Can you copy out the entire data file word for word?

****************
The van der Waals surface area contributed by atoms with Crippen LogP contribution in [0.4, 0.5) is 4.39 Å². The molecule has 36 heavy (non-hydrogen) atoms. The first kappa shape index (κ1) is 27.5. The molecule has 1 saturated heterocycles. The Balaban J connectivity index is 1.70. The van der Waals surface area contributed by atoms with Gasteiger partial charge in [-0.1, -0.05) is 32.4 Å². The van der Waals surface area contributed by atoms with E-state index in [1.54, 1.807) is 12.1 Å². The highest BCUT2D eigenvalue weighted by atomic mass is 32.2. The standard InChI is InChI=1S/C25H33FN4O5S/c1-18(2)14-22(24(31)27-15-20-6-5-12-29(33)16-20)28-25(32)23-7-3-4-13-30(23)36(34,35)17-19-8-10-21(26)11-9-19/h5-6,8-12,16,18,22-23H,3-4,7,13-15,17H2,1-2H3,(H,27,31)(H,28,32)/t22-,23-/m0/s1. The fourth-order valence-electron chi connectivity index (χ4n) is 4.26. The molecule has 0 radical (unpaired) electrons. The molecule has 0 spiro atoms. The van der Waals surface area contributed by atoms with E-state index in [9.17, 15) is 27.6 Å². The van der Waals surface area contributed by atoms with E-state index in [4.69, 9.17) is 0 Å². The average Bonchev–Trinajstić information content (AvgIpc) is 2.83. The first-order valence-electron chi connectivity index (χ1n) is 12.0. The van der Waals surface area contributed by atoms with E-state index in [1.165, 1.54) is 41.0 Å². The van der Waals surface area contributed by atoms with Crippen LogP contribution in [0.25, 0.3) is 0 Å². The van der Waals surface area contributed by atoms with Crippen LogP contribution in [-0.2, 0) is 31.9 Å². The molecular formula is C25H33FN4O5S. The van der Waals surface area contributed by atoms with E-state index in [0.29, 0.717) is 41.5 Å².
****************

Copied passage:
The van der Waals surface area contributed by atoms with Crippen LogP contribution in [0.4, 0.5) is 4.39 Å². The molecule has 36 heavy (non-hydrogen) atoms. The first kappa shape index (κ1) is 27.5. The molecule has 1 saturated heterocycles. The Balaban J connectivity index is 1.70. The van der Waals surface area contributed by atoms with Gasteiger partial charge in [-0.1, -0.05) is 32.4 Å². The van der Waals surface area contributed by atoms with E-state index in [1.54, 1.807) is 12.1 Å². The highest BCUT2D eigenvalue weighted by atomic mass is 32.2. The standard InChI is InChI=1S/C25H33FN4O5S/c1-18(2)14-22(24(31)27-15-20-6-5-12-29(33)16-20)28-25(32)23-7-3-4-13-30(23)36(34,35)17-19-8-10-21(26)11-9-19/h5-6,8-12,16,18,22-23H,3-4,7,13-15,17H2,1-2H3,(H,27,31)(H,28,32)/t22-,23-/m0/s1. The fourth-order valence-electron chi connectivity index (χ4n) is 4.26. The molecule has 0 radical (unpaired) electrons. The molecule has 0 spiro atoms. The van der Waals surface area contributed by atoms with E-state index in [9.17, 15) is 27.6 Å². The van der Waals surface area contributed by atoms with E-state index in [4.69, 9.17) is 0 Å². The average Bonchev–Trinajstić information content (AvgIpc) is 2.83. The first-order valence-electron chi connectivity index (χ1n) is 12.0. The van der Waals surface area contributed by atoms with E-state index in [1.165, 1.54) is 41.0 Å². The van der Waals surface area contributed by atoms with Crippen LogP contribution in [0.25, 0.3) is 0 Å². The van der Waals surface area contributed by atoms with Crippen LogP contribution in [-0.2, 0) is 31.9 Å². The molecular formula is C25H33FN4O5S. The van der Waals surface area contributed by atoms with E-state index in [0.29, 0.717) is 41.5 Å².